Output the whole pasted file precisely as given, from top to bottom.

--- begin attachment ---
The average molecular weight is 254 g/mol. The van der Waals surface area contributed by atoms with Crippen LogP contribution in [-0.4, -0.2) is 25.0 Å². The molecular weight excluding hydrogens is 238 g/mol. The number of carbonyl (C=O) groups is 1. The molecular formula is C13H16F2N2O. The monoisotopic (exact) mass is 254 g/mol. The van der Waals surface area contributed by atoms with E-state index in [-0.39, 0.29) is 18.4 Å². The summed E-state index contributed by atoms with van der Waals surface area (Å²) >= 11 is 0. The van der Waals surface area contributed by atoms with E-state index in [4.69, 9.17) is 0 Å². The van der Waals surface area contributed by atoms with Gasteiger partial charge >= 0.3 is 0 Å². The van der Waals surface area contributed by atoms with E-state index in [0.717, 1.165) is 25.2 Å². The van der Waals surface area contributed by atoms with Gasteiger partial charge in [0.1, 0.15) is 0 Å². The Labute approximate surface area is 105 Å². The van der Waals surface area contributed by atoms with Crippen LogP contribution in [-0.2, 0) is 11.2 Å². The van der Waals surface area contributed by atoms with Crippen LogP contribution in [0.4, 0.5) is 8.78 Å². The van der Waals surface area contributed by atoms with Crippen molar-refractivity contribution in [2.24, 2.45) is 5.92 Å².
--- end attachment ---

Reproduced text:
The average molecular weight is 254 g/mol. The van der Waals surface area contributed by atoms with Crippen LogP contribution in [-0.4, -0.2) is 25.0 Å². The molecular weight excluding hydrogens is 238 g/mol. The number of carbonyl (C=O) groups is 1. The molecular formula is C13H16F2N2O. The monoisotopic (exact) mass is 254 g/mol. The van der Waals surface area contributed by atoms with E-state index in [-0.39, 0.29) is 18.4 Å². The summed E-state index contributed by atoms with van der Waals surface area (Å²) >= 11 is 0. The van der Waals surface area contributed by atoms with E-state index in [4.69, 9.17) is 0 Å². The van der Waals surface area contributed by atoms with Gasteiger partial charge >= 0.3 is 0 Å². The van der Waals surface area contributed by atoms with E-state index in [0.717, 1.165) is 25.2 Å². The van der Waals surface area contributed by atoms with Gasteiger partial charge in [0.1, 0.15) is 0 Å². The Labute approximate surface area is 105 Å². The van der Waals surface area contributed by atoms with Crippen LogP contribution in [-0.2, 0) is 11.2 Å². The van der Waals surface area contributed by atoms with Crippen LogP contribution in [0.4, 0.5) is 8.78 Å². The van der Waals surface area contributed by atoms with Crippen molar-refractivity contribution in [2.24, 2.45) is 5.92 Å².